Alert

U.S. Customs Releases Importer Guidance for Forthcoming Implementation of the Uyghur Forced Labor Prevention Act

June 14, 2022

On June 13, 2022, U.S. Customs and Border Protection (CBP) released highly anticipated guidance regarding the forthcoming implementation of the Uyghur Forced Labor Prevention Act (UFLPA), which will go into effect on June 21, 2022. CBP’s newly released guidance provides importers with:

  • an overview of how CBP will process detentions, exclusions, and seizures of imported goods under UFLPA;
  • an overview of the types of evidence that CBP will expect importers to provide in order to overcome UFLPA’s rebuttable presumption regarding forced labor usage;
  • guidance relevant to the enforcement of the UFLPA with respect to cotton/apparel, tomato, and polysilicon products that are currently covered by existing Withhold Release Orders (WROs) under 19 U.S.C. § 1307.

Passed last December, the UFLPA amends 19 U.S.C. § 1307 (Section 307 of the Trade Act of 1930), a federal statute prohibiting the importation of goods made in whole or in part with forced labor, to reflect a rebuttable presumption that forced labor (and therefore the import prohibition) affects all goods made in China’s Xinjiang Uyghur Autonomous Region (XUAR) or in whole or in part by entities that enable the use of forced Uyghur labor. This presumption can only be rebutted by “clear and convincing evidence.”

The UFLPA directed an intergovernmental Forced Labor Enforcement Task Force (FLETF) to develop guidance for importers, including a list of companies/entities using forced labor in the XUAR or enabling the use of Uyghur forced labor. That guidance is due to be released on June 21, the same date that UFLPA itself goes into effect.

CBP’s newly released guidance explains that the agency’s administration of detentions, exclusions, and seizures under UFLPA will vary somewhat from its practice under the pre-amendment 19 U.S.C. § 1307. Prior to the UFLPA, Section 1307 was mainly implemented through CBP’s issuance of WROs upon receiving information that created a reasonable suspicion that goods manufactured by a particular company or in a particular region were made with forced labor. Importers whose goods are detained under a WRO typically have 90 days in which to either export the goods or present evidence sufficient to allow CBP to conclude that no forced labor was used in producing the merchandise. However, importers whose goods are detained under UFPLA will have 30 days to present clear and convincing evidence that the detained goods were not made, in whole or in part, in the XUAR/with forced Uyghur labor.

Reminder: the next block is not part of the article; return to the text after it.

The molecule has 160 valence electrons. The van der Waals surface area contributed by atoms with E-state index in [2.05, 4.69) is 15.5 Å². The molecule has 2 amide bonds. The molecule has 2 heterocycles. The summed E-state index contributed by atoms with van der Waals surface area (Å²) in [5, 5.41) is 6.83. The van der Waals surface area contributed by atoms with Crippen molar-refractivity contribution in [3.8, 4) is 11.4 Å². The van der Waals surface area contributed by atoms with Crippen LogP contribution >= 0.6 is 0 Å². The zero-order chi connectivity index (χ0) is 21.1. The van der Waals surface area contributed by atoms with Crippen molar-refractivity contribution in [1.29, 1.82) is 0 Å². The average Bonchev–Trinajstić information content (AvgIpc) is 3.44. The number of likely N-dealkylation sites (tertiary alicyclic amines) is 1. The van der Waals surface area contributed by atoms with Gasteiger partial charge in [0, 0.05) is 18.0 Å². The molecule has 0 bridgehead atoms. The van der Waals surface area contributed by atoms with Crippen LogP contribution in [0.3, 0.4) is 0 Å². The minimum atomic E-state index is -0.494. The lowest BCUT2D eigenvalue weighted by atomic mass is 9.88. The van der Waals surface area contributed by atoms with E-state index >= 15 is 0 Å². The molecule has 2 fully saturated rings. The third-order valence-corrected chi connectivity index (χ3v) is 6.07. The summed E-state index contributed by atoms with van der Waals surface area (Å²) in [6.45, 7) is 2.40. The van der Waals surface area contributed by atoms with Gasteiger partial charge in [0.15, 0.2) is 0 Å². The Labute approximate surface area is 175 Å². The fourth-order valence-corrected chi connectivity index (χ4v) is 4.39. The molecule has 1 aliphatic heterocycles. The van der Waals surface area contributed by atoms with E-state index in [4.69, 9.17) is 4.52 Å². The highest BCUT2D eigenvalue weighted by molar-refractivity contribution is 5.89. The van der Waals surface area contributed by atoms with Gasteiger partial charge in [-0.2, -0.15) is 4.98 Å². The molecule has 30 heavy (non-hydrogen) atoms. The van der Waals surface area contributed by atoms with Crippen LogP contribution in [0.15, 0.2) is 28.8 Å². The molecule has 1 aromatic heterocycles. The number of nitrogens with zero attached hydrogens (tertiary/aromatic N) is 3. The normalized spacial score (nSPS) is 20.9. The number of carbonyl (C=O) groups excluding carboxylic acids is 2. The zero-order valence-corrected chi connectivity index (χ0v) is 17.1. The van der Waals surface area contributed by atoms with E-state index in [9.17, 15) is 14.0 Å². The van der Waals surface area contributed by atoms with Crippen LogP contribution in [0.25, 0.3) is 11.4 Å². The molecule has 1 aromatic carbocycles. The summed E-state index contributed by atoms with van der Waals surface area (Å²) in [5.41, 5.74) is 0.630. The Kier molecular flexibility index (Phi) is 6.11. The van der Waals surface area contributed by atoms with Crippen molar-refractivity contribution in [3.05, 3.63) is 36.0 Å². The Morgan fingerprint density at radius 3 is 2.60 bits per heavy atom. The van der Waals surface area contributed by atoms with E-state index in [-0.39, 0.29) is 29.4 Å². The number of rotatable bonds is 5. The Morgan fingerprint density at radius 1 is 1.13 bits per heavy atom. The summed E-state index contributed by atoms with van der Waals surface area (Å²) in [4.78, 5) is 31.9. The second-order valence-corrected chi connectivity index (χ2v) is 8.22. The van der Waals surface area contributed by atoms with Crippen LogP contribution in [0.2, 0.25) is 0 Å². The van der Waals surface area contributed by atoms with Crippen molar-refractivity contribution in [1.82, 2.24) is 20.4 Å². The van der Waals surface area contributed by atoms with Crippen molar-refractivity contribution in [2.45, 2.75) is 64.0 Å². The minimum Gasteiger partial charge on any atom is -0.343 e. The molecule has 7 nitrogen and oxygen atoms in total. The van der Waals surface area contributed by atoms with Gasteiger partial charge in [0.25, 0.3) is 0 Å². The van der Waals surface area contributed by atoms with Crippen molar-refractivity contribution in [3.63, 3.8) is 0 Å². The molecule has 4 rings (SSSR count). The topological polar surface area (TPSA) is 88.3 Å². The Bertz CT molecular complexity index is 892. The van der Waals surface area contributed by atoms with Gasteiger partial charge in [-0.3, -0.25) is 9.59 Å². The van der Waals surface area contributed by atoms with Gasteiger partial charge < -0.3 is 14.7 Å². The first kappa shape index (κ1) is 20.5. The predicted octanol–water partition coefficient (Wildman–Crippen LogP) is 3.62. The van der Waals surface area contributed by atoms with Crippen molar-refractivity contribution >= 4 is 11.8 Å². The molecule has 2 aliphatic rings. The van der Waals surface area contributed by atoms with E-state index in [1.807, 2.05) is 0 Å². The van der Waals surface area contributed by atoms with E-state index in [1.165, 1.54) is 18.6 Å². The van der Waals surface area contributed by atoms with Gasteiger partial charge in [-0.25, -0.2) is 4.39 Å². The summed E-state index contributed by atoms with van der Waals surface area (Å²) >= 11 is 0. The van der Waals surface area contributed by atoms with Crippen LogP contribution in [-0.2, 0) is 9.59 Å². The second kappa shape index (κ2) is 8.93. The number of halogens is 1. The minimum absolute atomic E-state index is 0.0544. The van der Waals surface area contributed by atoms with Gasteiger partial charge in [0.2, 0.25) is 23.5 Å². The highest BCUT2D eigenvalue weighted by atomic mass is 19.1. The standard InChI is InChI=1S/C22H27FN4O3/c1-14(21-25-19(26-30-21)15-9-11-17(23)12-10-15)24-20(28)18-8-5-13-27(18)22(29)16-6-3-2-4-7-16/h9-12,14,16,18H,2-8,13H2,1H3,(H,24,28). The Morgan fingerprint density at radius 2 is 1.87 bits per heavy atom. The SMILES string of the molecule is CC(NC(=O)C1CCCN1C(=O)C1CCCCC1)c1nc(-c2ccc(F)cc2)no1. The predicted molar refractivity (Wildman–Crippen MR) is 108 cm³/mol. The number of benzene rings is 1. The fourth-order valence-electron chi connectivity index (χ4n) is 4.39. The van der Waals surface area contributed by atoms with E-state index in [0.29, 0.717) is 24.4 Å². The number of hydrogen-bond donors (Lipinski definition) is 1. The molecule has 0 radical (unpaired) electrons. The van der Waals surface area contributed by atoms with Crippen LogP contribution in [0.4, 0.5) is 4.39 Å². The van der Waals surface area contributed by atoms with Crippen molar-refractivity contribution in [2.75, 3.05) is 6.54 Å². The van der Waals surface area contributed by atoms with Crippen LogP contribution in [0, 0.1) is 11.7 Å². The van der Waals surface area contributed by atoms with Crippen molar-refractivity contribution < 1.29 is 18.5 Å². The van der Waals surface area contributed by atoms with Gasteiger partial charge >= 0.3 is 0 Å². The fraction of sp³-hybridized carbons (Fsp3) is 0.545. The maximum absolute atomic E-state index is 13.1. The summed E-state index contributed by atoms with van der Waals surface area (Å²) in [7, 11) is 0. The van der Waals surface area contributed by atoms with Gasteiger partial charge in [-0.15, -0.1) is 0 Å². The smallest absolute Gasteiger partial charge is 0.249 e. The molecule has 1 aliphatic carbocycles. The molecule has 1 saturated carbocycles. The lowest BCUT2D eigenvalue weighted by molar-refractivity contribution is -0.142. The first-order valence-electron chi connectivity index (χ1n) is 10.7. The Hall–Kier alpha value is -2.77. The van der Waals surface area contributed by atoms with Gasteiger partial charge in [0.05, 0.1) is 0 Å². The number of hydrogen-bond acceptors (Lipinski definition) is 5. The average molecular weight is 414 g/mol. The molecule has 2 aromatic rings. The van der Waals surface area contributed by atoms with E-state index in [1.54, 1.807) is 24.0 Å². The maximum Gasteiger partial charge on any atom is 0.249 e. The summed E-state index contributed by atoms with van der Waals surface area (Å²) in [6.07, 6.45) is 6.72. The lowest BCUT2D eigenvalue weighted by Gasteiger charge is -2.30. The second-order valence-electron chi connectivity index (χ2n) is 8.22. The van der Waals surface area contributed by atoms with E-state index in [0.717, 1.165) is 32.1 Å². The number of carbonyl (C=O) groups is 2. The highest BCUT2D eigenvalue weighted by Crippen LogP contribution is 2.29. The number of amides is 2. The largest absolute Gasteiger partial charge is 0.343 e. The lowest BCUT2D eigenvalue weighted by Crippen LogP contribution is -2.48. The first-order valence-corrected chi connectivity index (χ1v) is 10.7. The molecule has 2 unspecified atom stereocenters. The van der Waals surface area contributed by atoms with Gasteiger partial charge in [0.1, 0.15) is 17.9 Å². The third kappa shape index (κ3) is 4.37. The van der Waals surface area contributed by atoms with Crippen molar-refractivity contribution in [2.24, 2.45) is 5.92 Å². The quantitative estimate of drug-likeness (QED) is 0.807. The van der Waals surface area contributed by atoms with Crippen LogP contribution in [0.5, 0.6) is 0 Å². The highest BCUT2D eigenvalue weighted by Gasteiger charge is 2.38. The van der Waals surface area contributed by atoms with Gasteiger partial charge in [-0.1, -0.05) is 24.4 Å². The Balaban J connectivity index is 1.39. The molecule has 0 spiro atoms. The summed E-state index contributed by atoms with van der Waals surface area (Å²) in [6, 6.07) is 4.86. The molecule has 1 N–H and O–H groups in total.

CBP’s guidance also explains that, in order to rebut the presumption by clear and convincing evidence, the agency may require an importer

  • to show that it has implemented a due diligence system to prevent forced labor from affecting its supply chains;
  • be able to trace the supply chain for imported goods “from raw materials to the imported good;” and
  • For high-risk commodities (such as cotton, polysilicon, and tomato products) to keep production records that document the “entire supply chain” and that demonstrate that raw materials or components from the XUAR or made with forced Uyghur labor have been commingled with non-XUAR inputs.

Pursuant to the UFLPA, evidence presented to CBP to overcome the rebuttable presumption may be shared with Congress pursuant to the UFLPA.

Wiley’s Supply Chain and Customs practice groups have extensive experience in helping clients navigate emergent and existing import enforcement regimes. For more information about the UFLPA and its implementation, please contact one of the attorneys listed in this alert.

To register for our webinar on the June 21 UFLPA guidance, click here.

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